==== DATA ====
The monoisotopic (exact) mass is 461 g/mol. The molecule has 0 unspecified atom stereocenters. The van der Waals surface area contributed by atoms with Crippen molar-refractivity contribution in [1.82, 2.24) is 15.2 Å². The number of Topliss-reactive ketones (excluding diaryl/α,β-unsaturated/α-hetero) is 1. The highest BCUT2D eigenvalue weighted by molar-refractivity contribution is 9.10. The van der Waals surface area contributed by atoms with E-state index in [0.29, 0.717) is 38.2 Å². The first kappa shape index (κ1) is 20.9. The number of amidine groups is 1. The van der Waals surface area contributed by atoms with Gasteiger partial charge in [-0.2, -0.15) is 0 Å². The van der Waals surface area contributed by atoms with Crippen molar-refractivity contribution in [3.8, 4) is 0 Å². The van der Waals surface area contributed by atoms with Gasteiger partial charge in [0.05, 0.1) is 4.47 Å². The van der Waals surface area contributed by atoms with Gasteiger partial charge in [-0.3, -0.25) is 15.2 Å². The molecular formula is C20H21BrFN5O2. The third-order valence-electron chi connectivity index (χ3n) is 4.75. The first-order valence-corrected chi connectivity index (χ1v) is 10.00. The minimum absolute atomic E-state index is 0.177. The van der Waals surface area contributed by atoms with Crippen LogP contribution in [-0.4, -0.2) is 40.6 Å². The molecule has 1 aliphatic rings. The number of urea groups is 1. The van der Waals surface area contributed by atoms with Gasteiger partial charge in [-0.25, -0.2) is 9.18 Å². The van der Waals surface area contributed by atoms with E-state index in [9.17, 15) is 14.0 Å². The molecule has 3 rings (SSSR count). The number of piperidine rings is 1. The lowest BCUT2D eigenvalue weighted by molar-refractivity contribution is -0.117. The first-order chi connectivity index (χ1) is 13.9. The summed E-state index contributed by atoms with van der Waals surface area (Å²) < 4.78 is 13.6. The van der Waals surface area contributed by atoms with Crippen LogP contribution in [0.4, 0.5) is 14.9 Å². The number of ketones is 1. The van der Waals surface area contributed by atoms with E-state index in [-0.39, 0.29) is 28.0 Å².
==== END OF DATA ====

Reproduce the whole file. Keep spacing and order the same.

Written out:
The monoisotopic (exact) mass is 461 g/mol. The molecule has 0 unspecified atom stereocenters. The van der Waals surface area contributed by atoms with Crippen molar-refractivity contribution in [1.82, 2.24) is 15.2 Å². The number of Topliss-reactive ketones (excluding diaryl/α,β-unsaturated/α-hetero) is 1. The highest BCUT2D eigenvalue weighted by molar-refractivity contribution is 9.10. The van der Waals surface area contributed by atoms with E-state index in [0.29, 0.717) is 38.2 Å². The first kappa shape index (κ1) is 20.9. The number of amidine groups is 1. The van der Waals surface area contributed by atoms with Gasteiger partial charge in [-0.2, -0.15) is 0 Å². The van der Waals surface area contributed by atoms with Crippen molar-refractivity contribution in [3.8, 4) is 0 Å². The van der Waals surface area contributed by atoms with Gasteiger partial charge in [0.05, 0.1) is 4.47 Å². The van der Waals surface area contributed by atoms with Gasteiger partial charge in [-0.3, -0.25) is 15.2 Å². The molecular formula is C20H21BrFN5O2. The third-order valence-electron chi connectivity index (χ3n) is 4.75. The first-order valence-corrected chi connectivity index (χ1v) is 10.00. The minimum absolute atomic E-state index is 0.177. The van der Waals surface area contributed by atoms with Crippen LogP contribution in [-0.4, -0.2) is 40.6 Å². The molecule has 1 aliphatic rings. The number of urea groups is 1. The van der Waals surface area contributed by atoms with Gasteiger partial charge in [-0.25, -0.2) is 9.18 Å². The van der Waals surface area contributed by atoms with E-state index in [9.17, 15) is 14.0 Å². The molecule has 3 rings (SSSR count). The number of piperidine rings is 1. The lowest BCUT2D eigenvalue weighted by molar-refractivity contribution is -0.117. The first-order chi connectivity index (χ1) is 13.9. The summed E-state index contributed by atoms with van der Waals surface area (Å²) < 4.78 is 13.6. The van der Waals surface area contributed by atoms with Crippen LogP contribution in [0.4, 0.5) is 14.9 Å². The number of ketones is 1. The van der Waals surface area contributed by atoms with E-state index in [-0.39, 0.29) is 28.0 Å².